Russia, US can coordinate actions against ISIL in Syria, says Lavrov
AFP PhotoRussia is ready to coordinate with the United States to retake the rebel strongholds of Syria’s Raqqa and Palmyra, said Russian FM Sergei Lavrov, as United Nations-sponsored peace talks resumed in Geneva.
“We are ready to coordinate our actions with the Americans, because Raqqa is in eastern Syria and there mainly the U.S. coalition is active,” Lavrov said. “The Americans even suggested to us … let’s divide up the labor: you, the Russian air force, concentrate on liberating Palmyra, and we the American coalition will concentrate on liberating Raqqa.”
One day after Lavrov’s remarks, the fresh round of talks started in Geneva under the brokering of the U.N. special envoy for Syria Staffan de Mistura.
Syria faces a moment of truth, de Mistura said on March 14, as he opened the first of three rounds of peace talks envisaged to negotiate a “clear roadmap” for a future Syria.
Saying there was no “plan B” but a return to war, de Mistura asked to hear from all sides but said he would have no hesitation in calling in the big powers, led by the U.S. and Russia, if the talks get bogged down.
“If during these talks and in the next rounds we will see no notice of any willingness to negotiate... we will bring the issue back to those who have influence, and that is the Russian Federation, the USA... and to the Security Council,” he was quoted as saying a news conference by Reuters.
The talks, which start on the fifth anniversary of the beginning of the civil war in Syria, are the first to be held in more than two years and come amid an unprecedented cessation in hostilities sponsored by Washington and Moscow and accepted by Syrian President Bashar al-Assad’s government and most of his foes.
The truce, the first of its kind in a five-year-old war that has killed 250,000 people, has sharply reduced the fighting over the past two weeks, giving rise to hope that this diplomatic initiative will succeed where all previous efforts failed. The cessation was agreed after de Mistura called off a previous attempt to convene talks last month.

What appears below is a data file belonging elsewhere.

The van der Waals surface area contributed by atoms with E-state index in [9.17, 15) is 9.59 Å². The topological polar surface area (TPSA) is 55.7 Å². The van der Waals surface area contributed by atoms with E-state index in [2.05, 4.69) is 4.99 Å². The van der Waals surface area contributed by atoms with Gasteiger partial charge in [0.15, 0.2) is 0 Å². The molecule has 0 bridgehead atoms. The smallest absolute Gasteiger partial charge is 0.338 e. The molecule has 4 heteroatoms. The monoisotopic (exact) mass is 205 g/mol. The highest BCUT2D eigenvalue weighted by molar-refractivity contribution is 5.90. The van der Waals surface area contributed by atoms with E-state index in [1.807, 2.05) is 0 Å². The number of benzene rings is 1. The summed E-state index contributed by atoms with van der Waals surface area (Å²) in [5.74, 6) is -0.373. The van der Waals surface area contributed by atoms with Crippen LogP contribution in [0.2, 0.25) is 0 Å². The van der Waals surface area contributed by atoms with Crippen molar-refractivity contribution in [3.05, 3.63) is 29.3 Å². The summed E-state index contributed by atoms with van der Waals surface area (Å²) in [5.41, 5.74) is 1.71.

The talks must focus on political transition, which is the “mother of all issues,” de Mistura said, while separate taskforces would keep tackling humanitarian issues and the cessation of hostilities. “As far as I know, the only Plan B available is return to war, and to even worse war than we had so far.”
The first round of talks will end around March 24, followed by a break of seven to 10 days, then a second round of at least two weeks before another recess and a third round.
“By then we believe we should have at least a clear roadmap. I’m not saying agreement, but a clear roadmap because that’s what Syria is expecting from all of us,” de Mistura said.
Coming out of the first official meeting under the new round of Geneva talks, the head of the Syrian government delegation to the indirect peace talks in Geneva, Bashar Ja’afari, said his side’s discussions with de Mistura were “positive and constructive.”
Ja’afari told reporters after the meeting that the government delegation “submitted ideas and views” for a political solution to the crisis.
He said de Mistura would meet the representatives of the opposition on March 15 and the government team again on the following day.
Ja’afari said his team wants “to negotiate as Syrians under Syrian leadership without foreign intervention and without preconditions.”
He said any party that opposes this premise is “trying to sabotage this round.”
He was referring to the oppositions demands from the previous round that failed in early February, demands that had included an end to bombardment, release of detainees and the lifting of the siege by government troops on rebel-held areas across Syria.